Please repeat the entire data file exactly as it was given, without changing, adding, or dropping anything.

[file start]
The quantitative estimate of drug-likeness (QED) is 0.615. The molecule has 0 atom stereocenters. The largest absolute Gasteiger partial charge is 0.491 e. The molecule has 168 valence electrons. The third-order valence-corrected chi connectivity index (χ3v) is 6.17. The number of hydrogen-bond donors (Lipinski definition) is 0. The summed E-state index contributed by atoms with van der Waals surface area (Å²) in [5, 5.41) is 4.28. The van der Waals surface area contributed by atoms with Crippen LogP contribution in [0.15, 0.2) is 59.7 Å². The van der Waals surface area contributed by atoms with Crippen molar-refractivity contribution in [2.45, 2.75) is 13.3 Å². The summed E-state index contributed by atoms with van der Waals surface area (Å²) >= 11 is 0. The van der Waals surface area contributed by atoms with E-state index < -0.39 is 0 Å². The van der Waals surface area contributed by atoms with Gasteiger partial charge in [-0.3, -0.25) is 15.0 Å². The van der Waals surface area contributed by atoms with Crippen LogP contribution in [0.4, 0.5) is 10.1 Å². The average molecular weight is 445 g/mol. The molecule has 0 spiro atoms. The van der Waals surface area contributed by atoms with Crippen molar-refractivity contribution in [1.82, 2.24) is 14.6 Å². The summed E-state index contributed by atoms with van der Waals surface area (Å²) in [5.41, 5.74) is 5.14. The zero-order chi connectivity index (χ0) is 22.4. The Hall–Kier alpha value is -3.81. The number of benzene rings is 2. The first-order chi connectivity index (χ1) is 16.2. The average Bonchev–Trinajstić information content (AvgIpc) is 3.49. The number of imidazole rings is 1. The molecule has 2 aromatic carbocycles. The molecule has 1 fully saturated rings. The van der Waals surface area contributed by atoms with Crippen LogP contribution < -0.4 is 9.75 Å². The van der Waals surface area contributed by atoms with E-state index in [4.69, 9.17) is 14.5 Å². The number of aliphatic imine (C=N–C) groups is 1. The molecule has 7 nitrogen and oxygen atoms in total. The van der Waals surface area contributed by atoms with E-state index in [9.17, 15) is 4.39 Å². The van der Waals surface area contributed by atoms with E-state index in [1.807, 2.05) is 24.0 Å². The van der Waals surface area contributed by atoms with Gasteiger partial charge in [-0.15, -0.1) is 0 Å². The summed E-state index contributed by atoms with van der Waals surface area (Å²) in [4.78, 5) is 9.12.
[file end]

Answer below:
The quantitative estimate of drug-likeness (QED) is 0.615. The molecule has 0 atom stereocenters. The largest absolute Gasteiger partial charge is 0.491 e. The molecule has 168 valence electrons. The third-order valence-corrected chi connectivity index (χ3v) is 6.17. The number of hydrogen-bond donors (Lipinski definition) is 0. The summed E-state index contributed by atoms with van der Waals surface area (Å²) in [5, 5.41) is 4.28. The van der Waals surface area contributed by atoms with Crippen LogP contribution in [0.15, 0.2) is 59.7 Å². The van der Waals surface area contributed by atoms with Crippen molar-refractivity contribution in [2.45, 2.75) is 13.3 Å². The summed E-state index contributed by atoms with van der Waals surface area (Å²) >= 11 is 0. The van der Waals surface area contributed by atoms with E-state index < -0.39 is 0 Å². The van der Waals surface area contributed by atoms with Gasteiger partial charge in [-0.3, -0.25) is 15.0 Å². The van der Waals surface area contributed by atoms with Crippen LogP contribution in [0.4, 0.5) is 10.1 Å². The average molecular weight is 445 g/mol. The molecule has 0 spiro atoms. The van der Waals surface area contributed by atoms with Crippen molar-refractivity contribution in [1.82, 2.24) is 14.6 Å². The summed E-state index contributed by atoms with van der Waals surface area (Å²) in [5.41, 5.74) is 5.14. The zero-order chi connectivity index (χ0) is 22.4. The Hall–Kier alpha value is -3.81. The number of benzene rings is 2. The first-order chi connectivity index (χ1) is 16.2. The average Bonchev–Trinajstić information content (AvgIpc) is 3.49. The number of imidazole rings is 1. The molecule has 2 aromatic carbocycles. The molecule has 1 fully saturated rings. The van der Waals surface area contributed by atoms with Crippen LogP contribution < -0.4 is 9.75 Å². The van der Waals surface area contributed by atoms with E-state index in [4.69, 9.17) is 14.5 Å². The number of aliphatic imine (C=N–C) groups is 1. The molecule has 7 nitrogen and oxygen atoms in total. The van der Waals surface area contributed by atoms with E-state index in [9.17, 15) is 4.39 Å². The van der Waals surface area contributed by atoms with E-state index in [1.807, 2.05) is 24.0 Å². The van der Waals surface area contributed by atoms with Gasteiger partial charge in [-0.15, -0.1) is 0 Å². The summed E-state index contributed by atoms with van der Waals surface area (Å²) in [4.78, 5) is 9.12.